Video Game Digitization Could Kill GameStop Before Next-Generation Consoles

GameStop has been around for decades in the gaming industry. But over the years this video game retail giant has lost its market share and millions in share value. According to our prediction, at this rate, Gamestop might not see the next-generation of consoles. The company might be the “Blockbuster” of the gaming industry, suffering the same fate.

Back in June 2019, GameStop saw its biggest drop as nearly 30% share value plunged in premarket trading. The retailer reported a 13.3% drop in the first-quarter revenue and a 10.3% decline in sales.

GameStop was forced to remove its quarterly dividend to save around $157M a year. But the situation is getting worse for GameStop.

At the start of this console generation, GameStop traded its shares at nearly $60. In November 2013 GameStop shares peaked at $55.88. Since then we are seeing a downward spiral with minor jumps in share value every now and then.

By the end of trading on August 1, 2019, GameStop ended the day with $3.84. The main cause is the lack of console and video game sales from GameStop. Throughout this generation, an alarming rise of digital video game sales killed GameStop’s share value.

Entering The Digital Era

By the end of 2018, U.S digital video game sales amount to 83% of overall sales. Gamers do not wish to wait before getting their hands on a new game. Digital downloads give them instant access to new games. In contrast, only 17% of all gamers went for physical copies by the end of 2018. In this drastic change from the decade ago when 80% of games were sold in physical form.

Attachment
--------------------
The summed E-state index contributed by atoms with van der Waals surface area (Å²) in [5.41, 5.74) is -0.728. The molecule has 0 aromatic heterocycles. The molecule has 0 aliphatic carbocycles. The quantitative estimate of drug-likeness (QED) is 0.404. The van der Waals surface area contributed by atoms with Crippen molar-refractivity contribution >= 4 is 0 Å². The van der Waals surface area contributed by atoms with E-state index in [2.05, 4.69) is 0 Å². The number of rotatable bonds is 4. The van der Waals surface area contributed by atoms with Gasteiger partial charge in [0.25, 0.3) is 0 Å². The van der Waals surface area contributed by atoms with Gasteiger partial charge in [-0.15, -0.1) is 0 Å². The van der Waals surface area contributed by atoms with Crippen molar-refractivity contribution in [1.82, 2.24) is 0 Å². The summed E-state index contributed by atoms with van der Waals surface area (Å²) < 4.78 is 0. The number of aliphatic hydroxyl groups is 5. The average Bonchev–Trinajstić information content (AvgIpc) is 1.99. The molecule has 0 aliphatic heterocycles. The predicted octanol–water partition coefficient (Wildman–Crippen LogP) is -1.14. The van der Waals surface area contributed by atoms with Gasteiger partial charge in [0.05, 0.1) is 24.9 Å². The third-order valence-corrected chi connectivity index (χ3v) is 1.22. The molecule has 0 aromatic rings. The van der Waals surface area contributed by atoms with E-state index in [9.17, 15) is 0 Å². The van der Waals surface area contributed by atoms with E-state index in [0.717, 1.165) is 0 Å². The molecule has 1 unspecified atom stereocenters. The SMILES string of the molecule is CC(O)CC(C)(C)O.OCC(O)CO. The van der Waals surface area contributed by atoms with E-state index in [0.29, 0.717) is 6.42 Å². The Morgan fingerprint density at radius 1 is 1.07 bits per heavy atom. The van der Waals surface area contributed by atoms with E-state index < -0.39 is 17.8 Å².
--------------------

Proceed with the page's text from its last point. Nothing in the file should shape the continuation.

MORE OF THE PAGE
The situation isn’t any better elsewhere; the latest numbers show 80% of all video game sales in the U.K are now digital. The Entertainment Retailers Association said of the £3.86bn generated in 2018, £3.09bn came from digital video game sales. The revenue number includes microtransactions and DLC, subscription services, pay-2-play as well as individual game sales.

Digital revenue is up 12.5% year over year for 2018 while physical revenue is down 2.8%.

The Dawn of Streaming Services

Back in 2011, GameStop started a video game streaming division, Spawn Labs. The division tested video game streaming services for 3-years before closing down in 2014. Spawn Labs was building a cloud-based streaming service that’ll allow players to stream video games. But at the time GameStop said fans do not want a Netflix-like streaming service for video games and closed the division.

If GameStop would have stuck around with streaming for a few more years, it may have been in a better position right now. All major players in the gaming space are working on streaming services which strongly suggests that the future is all-digital; Microsoft xCloud, Google Stadia, and Sony’s push for PS Now with PS5.

GameStop is struggling to find its place in the changing landscape of the video game distribution market. At this rate, GameStop might not survive next year. It might not live to see the next-generation of consoles. The company laid off 50 employees including regional managers, district managers, HR staff, loss prevention managers.